Conservation of computer hardware
From their earliest appearance, computers have been used to generate artwork either by printing or producing sound or video recordings. Later, computers were used to play games with users, or to act as intermediaries between several players. More recently, as computers became more affordable and smaller, they have become an integral part of the artwork itself. This raises the question of how to conserve such an artwork since the embedded computer or its associated software will eventually fail. Four conservation strategies are discussed : Restoration : repairing a failed computer or replacing it with an identical copy. Rebuild : construction, from scratch, of the computer using, where possible, original components. Reconstruction : construction of a new version of the computer using modern techniques and components. Software emulation : emulating in software the original computer using a modern, hence much faster, machine. Examples of each strategy will be given and the advantages and disadvantages of each will be discussed.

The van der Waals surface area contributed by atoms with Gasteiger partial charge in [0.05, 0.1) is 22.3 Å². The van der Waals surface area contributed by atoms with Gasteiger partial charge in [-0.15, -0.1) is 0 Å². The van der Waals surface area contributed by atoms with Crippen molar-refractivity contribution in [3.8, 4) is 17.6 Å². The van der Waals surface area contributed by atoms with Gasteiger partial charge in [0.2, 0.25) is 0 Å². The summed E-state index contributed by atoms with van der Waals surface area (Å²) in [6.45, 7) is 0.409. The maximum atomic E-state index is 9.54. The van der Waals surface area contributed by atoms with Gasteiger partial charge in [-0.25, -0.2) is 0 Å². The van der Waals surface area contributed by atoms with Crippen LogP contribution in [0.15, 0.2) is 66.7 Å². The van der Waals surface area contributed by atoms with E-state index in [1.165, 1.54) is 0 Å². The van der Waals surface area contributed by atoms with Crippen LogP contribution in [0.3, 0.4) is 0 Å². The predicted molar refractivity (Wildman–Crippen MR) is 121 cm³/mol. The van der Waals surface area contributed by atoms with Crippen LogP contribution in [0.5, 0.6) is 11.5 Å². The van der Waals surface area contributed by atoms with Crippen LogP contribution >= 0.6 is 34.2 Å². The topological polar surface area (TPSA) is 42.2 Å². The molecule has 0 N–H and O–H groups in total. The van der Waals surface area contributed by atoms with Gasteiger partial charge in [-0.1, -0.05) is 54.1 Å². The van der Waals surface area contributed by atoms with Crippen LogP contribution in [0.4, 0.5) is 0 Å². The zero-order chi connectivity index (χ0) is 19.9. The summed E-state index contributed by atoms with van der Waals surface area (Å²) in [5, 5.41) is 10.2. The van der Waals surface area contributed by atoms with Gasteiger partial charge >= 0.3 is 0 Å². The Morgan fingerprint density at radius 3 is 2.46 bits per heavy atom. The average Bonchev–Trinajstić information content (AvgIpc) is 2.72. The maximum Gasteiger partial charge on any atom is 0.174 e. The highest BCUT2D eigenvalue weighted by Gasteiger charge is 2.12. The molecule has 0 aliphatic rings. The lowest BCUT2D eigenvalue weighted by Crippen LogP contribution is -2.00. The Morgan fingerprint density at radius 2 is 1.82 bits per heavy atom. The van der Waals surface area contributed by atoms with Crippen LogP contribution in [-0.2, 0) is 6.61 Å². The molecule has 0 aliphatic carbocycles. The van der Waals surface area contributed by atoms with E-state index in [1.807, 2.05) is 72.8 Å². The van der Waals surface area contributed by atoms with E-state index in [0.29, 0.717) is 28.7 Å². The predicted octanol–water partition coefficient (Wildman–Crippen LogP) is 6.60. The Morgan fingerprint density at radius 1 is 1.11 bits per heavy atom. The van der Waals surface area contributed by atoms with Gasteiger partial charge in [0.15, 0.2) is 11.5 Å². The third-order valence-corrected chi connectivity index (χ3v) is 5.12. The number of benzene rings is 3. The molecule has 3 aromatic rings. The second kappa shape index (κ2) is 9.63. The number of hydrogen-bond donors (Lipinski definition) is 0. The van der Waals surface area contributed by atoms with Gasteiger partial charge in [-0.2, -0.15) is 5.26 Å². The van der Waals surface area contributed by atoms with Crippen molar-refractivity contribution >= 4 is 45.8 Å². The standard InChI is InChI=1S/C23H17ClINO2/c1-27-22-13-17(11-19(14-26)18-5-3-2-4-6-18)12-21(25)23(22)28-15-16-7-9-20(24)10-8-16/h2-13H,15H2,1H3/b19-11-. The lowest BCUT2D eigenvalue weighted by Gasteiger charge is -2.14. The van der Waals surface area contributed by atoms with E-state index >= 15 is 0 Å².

Hans B. Pufal, «Paleo information scientist». Bitten by the computer bug in his early teens, he taught himself FORTRAN and ALGOL when the only available machines were large room-sized, mainframe computers. After graduating from Bristol University with a degree in Maths and Computer Science, he embarked on a professional career as a software engineer, but always with an interest in the hardware and in particular the hardware/software interface. His career took him from the UK, via Belgium, to California and Silicon Valley before returning to the UK and finally arriving in Grenoble, France. Here he became an active member of ACONIT where he could indulge his passion for the history of computing. He is co-author of a book on the history of computing, and has had several papers on the history and preservation of computers published. He has worked with the Musee des Arts et Metiers in Paris, helped in the creation of several exhibitions and developed the web based emulation of the French SEA CAB500 computer. He had a cameo appearance as a computer operator in a 2005 television ad for the Renault Megane. He is currently engaged in working with the Europeean project KEEP.